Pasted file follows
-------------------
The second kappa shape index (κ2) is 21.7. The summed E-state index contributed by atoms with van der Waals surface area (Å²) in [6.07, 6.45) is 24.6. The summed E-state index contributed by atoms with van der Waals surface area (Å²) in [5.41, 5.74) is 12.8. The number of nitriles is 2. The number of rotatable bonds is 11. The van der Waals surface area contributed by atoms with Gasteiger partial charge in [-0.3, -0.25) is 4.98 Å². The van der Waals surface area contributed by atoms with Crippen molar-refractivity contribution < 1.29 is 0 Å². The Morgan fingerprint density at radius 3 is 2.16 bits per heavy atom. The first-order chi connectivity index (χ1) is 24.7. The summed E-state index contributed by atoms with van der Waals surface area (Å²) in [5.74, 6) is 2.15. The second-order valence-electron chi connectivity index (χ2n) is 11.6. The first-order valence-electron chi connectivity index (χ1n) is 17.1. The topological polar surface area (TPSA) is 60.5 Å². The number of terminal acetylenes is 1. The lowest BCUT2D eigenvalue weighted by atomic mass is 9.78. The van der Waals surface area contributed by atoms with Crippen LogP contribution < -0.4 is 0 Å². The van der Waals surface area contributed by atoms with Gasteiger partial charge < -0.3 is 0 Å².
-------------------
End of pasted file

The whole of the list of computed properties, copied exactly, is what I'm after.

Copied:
The second kappa shape index (κ2) is 21.7. The summed E-state index contributed by atoms with van der Waals surface area (Å²) in [6.07, 6.45) is 24.6. The summed E-state index contributed by atoms with van der Waals surface area (Å²) in [5.41, 5.74) is 12.8. The number of nitriles is 2. The number of rotatable bonds is 11. The van der Waals surface area contributed by atoms with Gasteiger partial charge in [-0.3, -0.25) is 4.98 Å². The van der Waals surface area contributed by atoms with Crippen molar-refractivity contribution < 1.29 is 0 Å². The Morgan fingerprint density at radius 3 is 2.16 bits per heavy atom. The first-order chi connectivity index (χ1) is 24.7. The summed E-state index contributed by atoms with van der Waals surface area (Å²) in [5.74, 6) is 2.15. The second-order valence-electron chi connectivity index (χ2n) is 11.6. The first-order valence-electron chi connectivity index (χ1n) is 17.1. The topological polar surface area (TPSA) is 60.5 Å². The number of terminal acetylenes is 1. The lowest BCUT2D eigenvalue weighted by atomic mass is 9.78. The van der Waals surface area contributed by atoms with Crippen LogP contribution < -0.4 is 0 Å². The van der Waals surface area contributed by atoms with Gasteiger partial charge < -0.3 is 0 Å².